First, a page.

“[W]hen you look at young people leaving college, so few of them really know what they want to do, and it always takes a bit of experimentation and working around things and trying new things and jumping and changing before you really find your path. And as it happens, photography wasn't quite right for me. The thing about photography is you've got to be exceptionally talented. It's very, very, very competitive and you've got to be exceptionally talented. And I was reasonably talented, I wasn't exceptionally talented. So, I kind of worked out quite quick that photography was not gonna be quite right for me.”


“[When] I started writing those articles and I realized actually I seem to be better at writing than I am at photography. I mean, I think one of the things when people are trying to find their ways, you've got to be honest about what you're good at. You've got to be clear not only what you enjoy but actually what you are good at as well, and I compared my photos to my writing and I realized, you know, I'm much better at writing.”


On the power of in-person events.

“[The] strength of events is the face to face human need, and the interaction, face to face, and the serendipity of bumping into people, talking to strangers, getting to know people, human beings being with human beings in a physical way is very hard to replicate, it's very, very hard to digitize around that. And a lot of people have tried it. It's amazing in this day and age where you can have videoconferencing and there are all sorts of tools for people staying where they are and not being together, that despite that, airplanes pull every single day of the week with people flying to meet each other and to be in the same room as each other. So, I think the need for human beings to be together is very, very fundamental and primal need.”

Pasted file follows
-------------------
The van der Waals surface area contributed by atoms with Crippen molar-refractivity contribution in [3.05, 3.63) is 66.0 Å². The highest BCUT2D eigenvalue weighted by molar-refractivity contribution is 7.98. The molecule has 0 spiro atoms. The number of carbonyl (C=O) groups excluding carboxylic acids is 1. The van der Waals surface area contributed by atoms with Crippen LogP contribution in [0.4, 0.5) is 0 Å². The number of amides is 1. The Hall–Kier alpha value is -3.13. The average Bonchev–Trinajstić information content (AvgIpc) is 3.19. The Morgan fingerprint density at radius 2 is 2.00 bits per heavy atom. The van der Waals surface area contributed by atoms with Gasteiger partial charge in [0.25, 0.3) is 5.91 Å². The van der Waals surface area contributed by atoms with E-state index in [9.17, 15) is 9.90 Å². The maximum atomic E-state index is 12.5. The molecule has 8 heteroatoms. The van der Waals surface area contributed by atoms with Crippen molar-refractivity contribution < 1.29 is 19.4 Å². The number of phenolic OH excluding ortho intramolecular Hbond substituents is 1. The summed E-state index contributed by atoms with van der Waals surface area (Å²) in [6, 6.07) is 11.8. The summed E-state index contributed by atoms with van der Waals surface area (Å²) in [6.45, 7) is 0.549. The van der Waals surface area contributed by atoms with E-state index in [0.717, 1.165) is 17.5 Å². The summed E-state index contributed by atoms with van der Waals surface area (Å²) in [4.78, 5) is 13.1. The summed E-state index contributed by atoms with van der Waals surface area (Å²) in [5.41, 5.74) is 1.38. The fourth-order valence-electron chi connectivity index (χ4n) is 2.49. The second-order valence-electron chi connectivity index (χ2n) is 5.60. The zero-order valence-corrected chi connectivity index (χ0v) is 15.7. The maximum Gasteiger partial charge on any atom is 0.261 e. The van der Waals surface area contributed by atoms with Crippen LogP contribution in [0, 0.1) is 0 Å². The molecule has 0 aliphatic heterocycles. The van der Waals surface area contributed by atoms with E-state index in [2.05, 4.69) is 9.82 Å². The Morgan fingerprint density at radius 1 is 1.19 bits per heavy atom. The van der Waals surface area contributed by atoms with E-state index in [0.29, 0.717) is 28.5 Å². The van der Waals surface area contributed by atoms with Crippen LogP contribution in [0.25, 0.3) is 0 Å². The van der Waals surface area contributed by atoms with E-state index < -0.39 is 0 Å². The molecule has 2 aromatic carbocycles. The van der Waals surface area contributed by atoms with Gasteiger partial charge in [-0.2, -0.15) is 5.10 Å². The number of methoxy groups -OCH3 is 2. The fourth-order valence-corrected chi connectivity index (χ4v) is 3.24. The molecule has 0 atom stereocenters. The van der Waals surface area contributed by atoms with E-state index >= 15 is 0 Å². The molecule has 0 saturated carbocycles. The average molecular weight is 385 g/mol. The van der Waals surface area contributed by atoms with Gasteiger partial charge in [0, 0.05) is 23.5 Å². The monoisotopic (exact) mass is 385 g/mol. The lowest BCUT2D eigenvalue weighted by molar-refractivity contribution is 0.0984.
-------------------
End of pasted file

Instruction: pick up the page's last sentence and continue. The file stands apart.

On his best advice.

“I try and get as much sleep as I can. I know there's a big thing at the moment with this fight between macho people who think you only need four hours sleep and all this scientific evidence that seems to be pointing to the fact that you need as much sleep as possible. I happen to believe you need as much sleep as possible. I'm with Arianna Huffington on that one, so I try and get good quality sleep as much as I possibly can. And then the other great piece of advice I was given once was worry in segments, worry in sequence, because if you worry about everything all at the same time, your head will explode. You've got a load of problems to worry about, loads of things to think about, just do it one at a time and plow through it one at a time, which I find very, very useful as well.”